Dead Bird Quiz answers: a battle royale!

29 01 2014

Or such as we ever get around here. Oftentimes, I choose birds for the quiz that I feel confident in identifying, but that I think offer a good educational opportunity for us all. Other times, I’m just fairly stumped by a carcass and want to get some ideas. Many times, I am gratified that other people with more experience with a given species concur with my suspicions. It’s especially encouraging when multiple players in our quiz all agree as to an identification. But for Bird B in this current quiz, this is certainly not the case this time around.

Bird A is a mangled up challenge to be sure. Based on a comparison with the ruler alongside the carcass, I’d estimate the wing chord to be around 14-15cm. That’s a fairly small bird. When I follow my own wing key to try to identify this bird, I end up suspecting it’s a Bufflehead. The size is right (Red-breasted Mergansers (RBME)┬áhave a similar pattern of black and white, but they are considerably larger) and the pattern looks good. John Stanton also says Bufflehead, but Wouter mentions another possibility: Hooded Merganser. If you look up this species, it’s size is sometimes described as “bigger than a Bufflehead, smaller than a Red-breasted Merganser.” So the size may be roughly similar to our Bird A. Since the photo of Bird A does not show the wing fully extended, it’s hard to see the details of the individual secondary feathers in that white speculum. The major characteristic that helps sort Bufflehead from RBME is whether the white extends all the way to feather shaft (Bufflehead) or occupies a thinner band along one edge (Hooded Merganser). I can’t tell for sure based on the photo, but it looks like a substantial area on each secondary is white in the case of Bird A, causing me to lean rather further toward Bufflehead.

86d[1]

Further discussion, anyone?

Bird B didn’t hold anyone up, and indeed, was correctly identified as a Wood Duck by finder Linda Rowe. Both Wouter and John (and I) all agree. Now, after that reprieve, back to the harder ones.

Bird C was identified as a scaup by both John (saying Lesser) and Wouter (saying Greater). I shudder to even offer my own poor thoughts on this one, since we don’t see a lot of any of these birds in SEANET reports, so I don’t have a vast knowledge base to draw on, but here you are:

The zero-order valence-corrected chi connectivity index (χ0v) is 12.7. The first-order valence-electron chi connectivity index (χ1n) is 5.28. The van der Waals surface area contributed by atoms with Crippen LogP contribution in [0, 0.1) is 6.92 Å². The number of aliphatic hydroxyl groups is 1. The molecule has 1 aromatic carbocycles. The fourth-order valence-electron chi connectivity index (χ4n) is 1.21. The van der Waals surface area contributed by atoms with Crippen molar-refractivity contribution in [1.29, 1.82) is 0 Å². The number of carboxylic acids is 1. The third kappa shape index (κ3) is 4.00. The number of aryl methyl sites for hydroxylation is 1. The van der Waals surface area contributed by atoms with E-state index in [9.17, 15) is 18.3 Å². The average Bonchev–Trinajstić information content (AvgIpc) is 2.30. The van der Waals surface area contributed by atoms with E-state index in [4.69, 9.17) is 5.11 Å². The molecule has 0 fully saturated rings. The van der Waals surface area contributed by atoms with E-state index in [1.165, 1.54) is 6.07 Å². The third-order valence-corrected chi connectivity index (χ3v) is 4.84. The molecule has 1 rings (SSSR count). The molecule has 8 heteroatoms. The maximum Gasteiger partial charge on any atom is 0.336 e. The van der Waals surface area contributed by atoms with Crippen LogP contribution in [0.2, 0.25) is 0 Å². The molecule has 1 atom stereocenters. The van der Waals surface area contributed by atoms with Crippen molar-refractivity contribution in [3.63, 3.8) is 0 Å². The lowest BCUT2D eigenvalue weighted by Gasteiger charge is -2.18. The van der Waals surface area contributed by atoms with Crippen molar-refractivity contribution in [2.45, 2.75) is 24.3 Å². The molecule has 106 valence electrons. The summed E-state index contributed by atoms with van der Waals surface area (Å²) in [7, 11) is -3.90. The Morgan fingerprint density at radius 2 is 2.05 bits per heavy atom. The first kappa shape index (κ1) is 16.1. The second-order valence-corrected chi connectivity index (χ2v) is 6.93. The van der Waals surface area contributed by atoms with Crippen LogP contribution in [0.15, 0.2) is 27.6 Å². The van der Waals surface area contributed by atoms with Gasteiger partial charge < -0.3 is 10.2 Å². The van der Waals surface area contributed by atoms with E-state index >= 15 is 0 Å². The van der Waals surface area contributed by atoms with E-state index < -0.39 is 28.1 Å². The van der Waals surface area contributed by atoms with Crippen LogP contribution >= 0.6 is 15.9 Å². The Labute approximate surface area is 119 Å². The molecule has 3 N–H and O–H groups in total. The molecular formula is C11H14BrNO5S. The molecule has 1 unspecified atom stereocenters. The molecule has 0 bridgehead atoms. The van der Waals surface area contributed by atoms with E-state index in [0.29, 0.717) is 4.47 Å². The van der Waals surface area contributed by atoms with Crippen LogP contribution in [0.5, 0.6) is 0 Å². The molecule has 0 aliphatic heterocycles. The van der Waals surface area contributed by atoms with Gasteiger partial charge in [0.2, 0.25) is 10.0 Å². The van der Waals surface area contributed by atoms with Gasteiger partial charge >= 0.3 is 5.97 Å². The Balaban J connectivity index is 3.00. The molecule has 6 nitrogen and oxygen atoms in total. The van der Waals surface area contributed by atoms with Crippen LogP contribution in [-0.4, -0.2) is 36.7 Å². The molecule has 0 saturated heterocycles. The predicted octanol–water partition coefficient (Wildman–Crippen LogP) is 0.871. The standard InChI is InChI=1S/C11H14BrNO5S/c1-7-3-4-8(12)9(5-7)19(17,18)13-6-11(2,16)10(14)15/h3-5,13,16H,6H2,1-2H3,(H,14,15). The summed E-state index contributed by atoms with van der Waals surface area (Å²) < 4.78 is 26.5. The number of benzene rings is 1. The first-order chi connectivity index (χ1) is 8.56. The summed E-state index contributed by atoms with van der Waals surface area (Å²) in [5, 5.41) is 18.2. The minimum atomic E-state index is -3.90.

The light and color balance in these photos is very profoundly altered giving everything a gray-blue cast. Given that the colors are not reading true, I have to guess a bit, but the head actually looks distinctly red-brown to me. The other features I think I can pick out are a bluish bill, some black and gray striation or vermiculation over the back (though not, perhaps, as striking as I might expect from a scaup?), and a distinct dark breast contrasting with a white belly. If you will suspend your disbelief with me a moment, and entertain my notion that this bird has a reddish-brown head, then perhaps you will not mock and deride me for suggesting this might be a Redhead? I could be missing something fundamental and obvious, so I ask quite earnestly for guidance from our crack team in what else I might look at here.

Greater Scaup (back) next to a male Redhead. Imagine them in black and white--similar, no?

Greater Scaup (back) next to a male Redhead. Imagine them in black and white–similar, no?

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2 responses

29 01 2014
Wouter van Gestel

Well, for bird A I did consider bufflehead as well. The resaon I went for hooded merganser, is that the white wing patch seems rather small, only on the secondaries and not extending to the coverts like in a male bufflehead. It does fit a female or juvenile bufflehead, but then it should be dark-brown, not deep black like bird A. Hooded merganser male is deep black and also has a small white patch on the secondaries, that’s why I choose that species. Anyway, it is hard to say if the bird is in such a bad shape.
The head of bird C does seem a bit brownish, but I does not seem reddish like a male redhead. A female redhead is less reddih, but it does not have a barred grey back like bird C. Maybe it’s a subadult male scaup.

3 02 2014
sjcourchesne

Oh, sigh. You’re probably right Wouter.

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